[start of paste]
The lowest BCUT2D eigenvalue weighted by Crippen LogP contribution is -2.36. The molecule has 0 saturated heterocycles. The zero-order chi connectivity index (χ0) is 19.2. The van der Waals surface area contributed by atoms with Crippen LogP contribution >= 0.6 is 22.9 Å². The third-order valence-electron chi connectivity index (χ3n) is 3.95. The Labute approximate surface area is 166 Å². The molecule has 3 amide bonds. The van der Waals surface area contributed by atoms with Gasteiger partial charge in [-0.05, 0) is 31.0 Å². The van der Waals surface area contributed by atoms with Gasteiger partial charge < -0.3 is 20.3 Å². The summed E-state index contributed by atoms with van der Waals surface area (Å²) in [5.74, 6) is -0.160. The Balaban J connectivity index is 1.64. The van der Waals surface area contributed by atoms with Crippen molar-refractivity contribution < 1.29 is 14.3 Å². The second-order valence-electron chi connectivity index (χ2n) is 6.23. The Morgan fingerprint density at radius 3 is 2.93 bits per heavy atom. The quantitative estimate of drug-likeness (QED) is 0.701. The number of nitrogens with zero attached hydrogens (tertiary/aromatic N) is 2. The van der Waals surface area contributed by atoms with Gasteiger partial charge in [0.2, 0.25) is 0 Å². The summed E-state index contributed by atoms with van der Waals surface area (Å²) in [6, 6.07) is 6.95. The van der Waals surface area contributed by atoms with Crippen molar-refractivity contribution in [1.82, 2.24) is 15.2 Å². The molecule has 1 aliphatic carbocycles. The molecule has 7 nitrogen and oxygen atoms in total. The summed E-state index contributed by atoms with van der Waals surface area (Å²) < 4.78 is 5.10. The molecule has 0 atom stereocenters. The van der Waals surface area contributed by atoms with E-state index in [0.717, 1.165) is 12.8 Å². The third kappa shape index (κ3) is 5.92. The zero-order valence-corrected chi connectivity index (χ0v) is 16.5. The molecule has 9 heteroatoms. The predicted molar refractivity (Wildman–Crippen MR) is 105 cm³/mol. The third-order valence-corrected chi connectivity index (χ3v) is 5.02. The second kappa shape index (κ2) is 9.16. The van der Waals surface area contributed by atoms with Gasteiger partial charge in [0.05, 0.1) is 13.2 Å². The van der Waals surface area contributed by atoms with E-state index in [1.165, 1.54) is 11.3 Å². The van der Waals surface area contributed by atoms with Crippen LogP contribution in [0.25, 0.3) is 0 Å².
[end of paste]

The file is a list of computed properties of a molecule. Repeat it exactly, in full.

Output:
The lowest BCUT2D eigenvalue weighted by Crippen LogP contribution is -2.36. The molecule has 0 saturated heterocycles. The zero-order chi connectivity index (χ0) is 19.2. The van der Waals surface area contributed by atoms with Crippen LogP contribution >= 0.6 is 22.9 Å². The third-order valence-electron chi connectivity index (χ3n) is 3.95. The Labute approximate surface area is 166 Å². The molecule has 3 amide bonds. The van der Waals surface area contributed by atoms with Gasteiger partial charge in [-0.05, 0) is 31.0 Å². The van der Waals surface area contributed by atoms with Gasteiger partial charge < -0.3 is 20.3 Å². The summed E-state index contributed by atoms with van der Waals surface area (Å²) in [5.74, 6) is -0.160. The Balaban J connectivity index is 1.64. The van der Waals surface area contributed by atoms with Crippen molar-refractivity contribution < 1.29 is 14.3 Å². The second-order valence-electron chi connectivity index (χ2n) is 6.23. The Morgan fingerprint density at radius 3 is 2.93 bits per heavy atom. The quantitative estimate of drug-likeness (QED) is 0.701. The number of nitrogens with zero attached hydrogens (tertiary/aromatic N) is 2. The van der Waals surface area contributed by atoms with Gasteiger partial charge in [0.2, 0.25) is 0 Å². The summed E-state index contributed by atoms with van der Waals surface area (Å²) in [6, 6.07) is 6.95. The van der Waals surface area contributed by atoms with Crippen molar-refractivity contribution in [1.82, 2.24) is 15.2 Å². The molecule has 1 aliphatic carbocycles. The molecule has 7 nitrogen and oxygen atoms in total. The summed E-state index contributed by atoms with van der Waals surface area (Å²) < 4.78 is 5.10. The molecule has 0 atom stereocenters. The van der Waals surface area contributed by atoms with E-state index in [0.717, 1.165) is 12.8 Å². The third kappa shape index (κ3) is 5.92. The zero-order valence-corrected chi connectivity index (χ0v) is 16.5. The molecule has 9 heteroatoms. The predicted molar refractivity (Wildman–Crippen MR) is 105 cm³/mol. The third-order valence-corrected chi connectivity index (χ3v) is 5.02. The second kappa shape index (κ2) is 9.16. The van der Waals surface area contributed by atoms with Gasteiger partial charge in [0.05, 0.1) is 13.2 Å². The van der Waals surface area contributed by atoms with E-state index in [1.165, 1.54) is 11.3 Å². The van der Waals surface area contributed by atoms with Crippen LogP contribution in [0.25, 0.3) is 0 Å².